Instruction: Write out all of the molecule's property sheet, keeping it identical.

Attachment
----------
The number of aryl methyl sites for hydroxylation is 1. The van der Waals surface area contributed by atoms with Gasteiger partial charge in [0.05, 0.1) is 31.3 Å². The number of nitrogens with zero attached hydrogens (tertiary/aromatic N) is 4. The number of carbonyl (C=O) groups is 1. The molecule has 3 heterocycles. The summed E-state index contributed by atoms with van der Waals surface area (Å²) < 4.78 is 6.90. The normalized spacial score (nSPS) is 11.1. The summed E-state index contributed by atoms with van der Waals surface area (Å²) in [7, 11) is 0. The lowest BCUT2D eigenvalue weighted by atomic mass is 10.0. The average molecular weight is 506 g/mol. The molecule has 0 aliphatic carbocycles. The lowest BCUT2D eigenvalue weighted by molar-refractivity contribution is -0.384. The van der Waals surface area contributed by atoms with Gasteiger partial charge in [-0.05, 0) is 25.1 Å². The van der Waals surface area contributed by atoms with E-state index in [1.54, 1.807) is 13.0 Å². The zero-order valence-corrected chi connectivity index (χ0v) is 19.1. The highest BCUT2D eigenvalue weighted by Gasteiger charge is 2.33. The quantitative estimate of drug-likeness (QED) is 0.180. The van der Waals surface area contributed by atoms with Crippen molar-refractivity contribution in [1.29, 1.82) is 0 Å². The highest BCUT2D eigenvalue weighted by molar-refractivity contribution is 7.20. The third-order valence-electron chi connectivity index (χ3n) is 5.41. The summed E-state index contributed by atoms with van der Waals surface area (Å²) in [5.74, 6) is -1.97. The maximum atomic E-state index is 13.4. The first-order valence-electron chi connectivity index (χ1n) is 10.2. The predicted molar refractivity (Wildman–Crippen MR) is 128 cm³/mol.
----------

The number of aryl methyl sites for hydroxylation is 1. The van der Waals surface area contributed by atoms with Gasteiger partial charge in [0.05, 0.1) is 31.3 Å². The number of nitrogens with zero attached hydrogens (tertiary/aromatic N) is 4. The number of carbonyl (C=O) groups is 1. The molecule has 3 heterocycles. The summed E-state index contributed by atoms with van der Waals surface area (Å²) < 4.78 is 6.90. The normalized spacial score (nSPS) is 11.1. The summed E-state index contributed by atoms with van der Waals surface area (Å²) in [7, 11) is 0. The lowest BCUT2D eigenvalue weighted by atomic mass is 10.0. The average molecular weight is 506 g/mol. The molecule has 0 aliphatic carbocycles. The lowest BCUT2D eigenvalue weighted by molar-refractivity contribution is -0.384. The van der Waals surface area contributed by atoms with Gasteiger partial charge in [-0.05, 0) is 25.1 Å². The van der Waals surface area contributed by atoms with E-state index in [1.54, 1.807) is 13.0 Å². The zero-order valence-corrected chi connectivity index (χ0v) is 19.1. The highest BCUT2D eigenvalue weighted by Gasteiger charge is 2.33. The quantitative estimate of drug-likeness (QED) is 0.180. The van der Waals surface area contributed by atoms with Crippen molar-refractivity contribution in [1.29, 1.82) is 0 Å². The highest BCUT2D eigenvalue weighted by molar-refractivity contribution is 7.20. The third-order valence-electron chi connectivity index (χ3n) is 5.41. The summed E-state index contributed by atoms with van der Waals surface area (Å²) in [5.74, 6) is -1.97. The maximum atomic E-state index is 13.4. The first-order valence-electron chi connectivity index (χ1n) is 10.2. The predicted molar refractivity (Wildman–Crippen MR) is 128 cm³/mol.